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Salinas Pueblo Missions, Part II

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Abo is not far from Quarai (see previous post) though present roads take one around three sides of a trapezoid.  It appears to have been about a ten mile walk south from Quarai to Abo along the eastern slope of the Manzano Mountains in the days when the Spanish missions were built.  The sites are similar, but have worn and are maintained differently.

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The Abo church and its buildings are surrounded by yellow grass – it would be good food for cattle if they were allowed in.  Instead of scraps of stone on the hillside, there are huge stone slabs where water ran.100_0930A

I came close to one ruin of a Pueblo building.  It is just tumbled stone, suggesting that one strong point for the Spanish conquerors was the ability to make better mortar.pueblo house A

Two plants particularly caught my attention.  The first was an nicely shaped four-wing saltbush.  Its four-winged seeds will turn golden in the fall.  I have one of these in my back yard; it gets too much water apparently, due to other plants around it, and is very shaggy.saltbush A

Another well-shaped plant I came across at Abo is one I have found in the arroyo near our house in a good season.  It shows up in summer after rain and is covered with white flowers all at once.  They don’t last long.  I have not learned its name.white flower A

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Salinas Missions, Part 1

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On a trip to northern New Mexico last weekend I stopped to visit two of the Salinas Missions.  The Salinas Pueblo Missions National Monument, established in 1981, consists of three separate sites.  Each was once a native American pueblo, inhabited by people who spoke Tiwa.  Each became a Spanish mission site, with a big church and a number of outbuildings.  At only one site, Gran Quivera, is there much of the pueblo to see.  I visited that place quite a few years ago, before I had a digital camera.  Now that I’ve seen the other two, I am eager to go back.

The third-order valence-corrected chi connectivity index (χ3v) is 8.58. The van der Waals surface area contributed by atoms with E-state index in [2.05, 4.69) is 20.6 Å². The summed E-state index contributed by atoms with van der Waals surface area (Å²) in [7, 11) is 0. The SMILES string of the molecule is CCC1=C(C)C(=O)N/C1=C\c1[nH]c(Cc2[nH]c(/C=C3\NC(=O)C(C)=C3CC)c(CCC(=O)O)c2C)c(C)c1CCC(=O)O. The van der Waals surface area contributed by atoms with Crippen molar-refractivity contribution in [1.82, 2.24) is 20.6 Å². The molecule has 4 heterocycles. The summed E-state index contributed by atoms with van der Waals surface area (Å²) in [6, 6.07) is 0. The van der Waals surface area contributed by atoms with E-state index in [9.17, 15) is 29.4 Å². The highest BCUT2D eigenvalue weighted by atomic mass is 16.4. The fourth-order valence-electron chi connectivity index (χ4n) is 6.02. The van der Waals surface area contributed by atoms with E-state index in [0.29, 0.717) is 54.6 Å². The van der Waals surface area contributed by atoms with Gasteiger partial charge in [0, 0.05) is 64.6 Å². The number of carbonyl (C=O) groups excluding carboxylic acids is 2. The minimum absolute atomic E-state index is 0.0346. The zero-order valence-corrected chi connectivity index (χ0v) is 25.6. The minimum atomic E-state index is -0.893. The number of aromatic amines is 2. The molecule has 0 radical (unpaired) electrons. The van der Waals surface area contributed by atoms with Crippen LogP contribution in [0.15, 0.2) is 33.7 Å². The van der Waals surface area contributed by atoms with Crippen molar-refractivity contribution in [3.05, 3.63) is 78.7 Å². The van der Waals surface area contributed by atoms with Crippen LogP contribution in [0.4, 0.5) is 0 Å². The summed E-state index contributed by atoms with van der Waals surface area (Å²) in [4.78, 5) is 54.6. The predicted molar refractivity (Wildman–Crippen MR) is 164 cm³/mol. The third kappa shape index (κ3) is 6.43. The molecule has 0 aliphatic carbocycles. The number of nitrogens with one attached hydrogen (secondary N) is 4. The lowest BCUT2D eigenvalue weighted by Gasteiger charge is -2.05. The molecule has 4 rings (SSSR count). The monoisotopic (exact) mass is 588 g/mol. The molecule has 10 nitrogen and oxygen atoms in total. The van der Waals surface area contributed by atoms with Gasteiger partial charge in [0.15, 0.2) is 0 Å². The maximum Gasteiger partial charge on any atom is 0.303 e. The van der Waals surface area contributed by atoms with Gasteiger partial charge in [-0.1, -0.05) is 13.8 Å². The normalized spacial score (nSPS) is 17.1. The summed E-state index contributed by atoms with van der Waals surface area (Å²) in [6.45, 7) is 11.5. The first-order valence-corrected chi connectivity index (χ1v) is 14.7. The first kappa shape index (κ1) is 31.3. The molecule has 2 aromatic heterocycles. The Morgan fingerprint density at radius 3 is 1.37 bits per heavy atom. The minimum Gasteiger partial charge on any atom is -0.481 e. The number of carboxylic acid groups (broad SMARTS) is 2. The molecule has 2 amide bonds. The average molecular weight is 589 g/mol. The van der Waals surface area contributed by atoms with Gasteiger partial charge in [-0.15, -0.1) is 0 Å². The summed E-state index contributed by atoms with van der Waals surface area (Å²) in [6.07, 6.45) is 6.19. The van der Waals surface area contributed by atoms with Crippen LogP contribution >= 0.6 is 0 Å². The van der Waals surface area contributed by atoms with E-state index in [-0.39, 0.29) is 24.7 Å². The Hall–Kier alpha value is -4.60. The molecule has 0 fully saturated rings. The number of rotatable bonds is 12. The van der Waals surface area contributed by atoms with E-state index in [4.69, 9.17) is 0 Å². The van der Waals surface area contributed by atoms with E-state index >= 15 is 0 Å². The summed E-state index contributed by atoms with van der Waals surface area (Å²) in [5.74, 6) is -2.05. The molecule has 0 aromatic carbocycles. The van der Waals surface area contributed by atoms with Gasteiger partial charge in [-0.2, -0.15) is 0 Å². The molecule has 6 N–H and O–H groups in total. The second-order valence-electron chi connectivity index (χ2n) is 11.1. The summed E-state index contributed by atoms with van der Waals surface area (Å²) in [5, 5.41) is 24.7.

This post is about Quarai, located north of Mountainair.  The church there is the best preserved and is often photographed.

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Below is an attempt to photograph a grass I don’t know the name of, which has quite large heads for a grass.  I wondered if it is edible.

grassQuarai has a one mile “primitive” trail beyond the once settled area, where the “trail” is paved.  It becomes clear that the stone for building did not have to be brought from far away.

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Looking from the trail toward the green near the entrance to the ruins I had complicated thoughts: this green is neither natural nor a reconstruction of what was there when the Spanish mission was operating.  How hard the park service works, simply for our enjoyment!  Our tax dollars at work.

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Two pictures show how different plants share space.  The first shows the orange flowers of desert globemallow, a plant which grows six feet tall and blows in the breeze in my back yard.

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This second picture was an attempt to capture the sense of fall: red berries on what I believe is a sumac.  It is so intertwined with other plants that it is hard to tell.

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My next post will have pictures from Abo, the third of the three Spanish pueblo mission sites in the National Monument.